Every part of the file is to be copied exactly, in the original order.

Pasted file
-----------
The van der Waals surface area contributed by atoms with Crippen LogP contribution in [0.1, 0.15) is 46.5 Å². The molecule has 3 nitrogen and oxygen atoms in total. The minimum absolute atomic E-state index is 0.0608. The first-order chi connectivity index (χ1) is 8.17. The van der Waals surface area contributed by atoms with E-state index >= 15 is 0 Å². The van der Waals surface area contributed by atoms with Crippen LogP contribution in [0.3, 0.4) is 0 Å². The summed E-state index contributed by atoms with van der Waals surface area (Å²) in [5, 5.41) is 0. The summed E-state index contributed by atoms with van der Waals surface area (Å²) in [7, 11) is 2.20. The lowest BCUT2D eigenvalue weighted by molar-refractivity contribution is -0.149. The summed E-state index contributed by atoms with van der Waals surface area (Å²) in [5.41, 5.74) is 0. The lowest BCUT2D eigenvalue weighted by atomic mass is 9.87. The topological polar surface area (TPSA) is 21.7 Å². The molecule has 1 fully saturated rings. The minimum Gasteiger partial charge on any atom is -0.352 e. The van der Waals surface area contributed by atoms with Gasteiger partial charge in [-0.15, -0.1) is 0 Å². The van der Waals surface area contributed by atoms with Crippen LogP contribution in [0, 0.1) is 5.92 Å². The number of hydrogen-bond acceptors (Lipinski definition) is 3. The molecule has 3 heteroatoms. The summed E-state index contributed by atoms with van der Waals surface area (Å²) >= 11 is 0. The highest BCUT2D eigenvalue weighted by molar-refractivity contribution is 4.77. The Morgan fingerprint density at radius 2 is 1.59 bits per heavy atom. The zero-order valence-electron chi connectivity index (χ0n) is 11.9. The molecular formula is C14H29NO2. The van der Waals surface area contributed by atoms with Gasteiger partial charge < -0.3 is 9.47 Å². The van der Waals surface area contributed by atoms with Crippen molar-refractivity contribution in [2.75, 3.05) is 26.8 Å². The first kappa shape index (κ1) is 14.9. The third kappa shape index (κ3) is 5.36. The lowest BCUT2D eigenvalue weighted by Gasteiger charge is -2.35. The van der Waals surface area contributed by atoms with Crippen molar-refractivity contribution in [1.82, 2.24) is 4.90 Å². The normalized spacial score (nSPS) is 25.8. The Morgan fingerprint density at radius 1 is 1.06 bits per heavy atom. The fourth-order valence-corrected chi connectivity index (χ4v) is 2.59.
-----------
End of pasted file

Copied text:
The van der Waals surface area contributed by atoms with Crippen LogP contribution in [0.1, 0.15) is 46.5 Å². The molecule has 3 nitrogen and oxygen atoms in total. The minimum absolute atomic E-state index is 0.0608. The first-order chi connectivity index (χ1) is 8.17. The van der Waals surface area contributed by atoms with E-state index >= 15 is 0 Å². The van der Waals surface area contributed by atoms with Crippen LogP contribution in [0.3, 0.4) is 0 Å². The summed E-state index contributed by atoms with van der Waals surface area (Å²) in [5, 5.41) is 0. The summed E-state index contributed by atoms with van der Waals surface area (Å²) in [7, 11) is 2.20. The lowest BCUT2D eigenvalue weighted by molar-refractivity contribution is -0.149. The summed E-state index contributed by atoms with van der Waals surface area (Å²) in [5.41, 5.74) is 0. The lowest BCUT2D eigenvalue weighted by atomic mass is 9.87. The topological polar surface area (TPSA) is 21.7 Å². The molecule has 1 fully saturated rings. The minimum Gasteiger partial charge on any atom is -0.352 e. The van der Waals surface area contributed by atoms with Gasteiger partial charge in [-0.15, -0.1) is 0 Å². The van der Waals surface area contributed by atoms with Crippen LogP contribution in [0, 0.1) is 5.92 Å². The number of hydrogen-bond acceptors (Lipinski definition) is 3. The molecule has 3 heteroatoms. The summed E-state index contributed by atoms with van der Waals surface area (Å²) >= 11 is 0. The highest BCUT2D eigenvalue weighted by molar-refractivity contribution is 4.77. The Morgan fingerprint density at radius 2 is 1.59 bits per heavy atom. The zero-order valence-electron chi connectivity index (χ0n) is 11.9. The molecular formula is C14H29NO2. The van der Waals surface area contributed by atoms with Gasteiger partial charge < -0.3 is 9.47 Å². The van der Waals surface area contributed by atoms with Crippen molar-refractivity contribution in [2.75, 3.05) is 26.8 Å². The first kappa shape index (κ1) is 14.9. The third kappa shape index (κ3) is 5.36. The lowest BCUT2D eigenvalue weighted by Gasteiger charge is -2.35. The van der Waals surface area contributed by atoms with Crippen molar-refractivity contribution in [1.82, 2.24) is 4.90 Å². The normalized spacial score (nSPS) is 25.8. The Morgan fingerprint density at radius 1 is 1.06 bits per heavy atom. The fourth-order valence-corrected chi connectivity index (χ4v) is 2.59.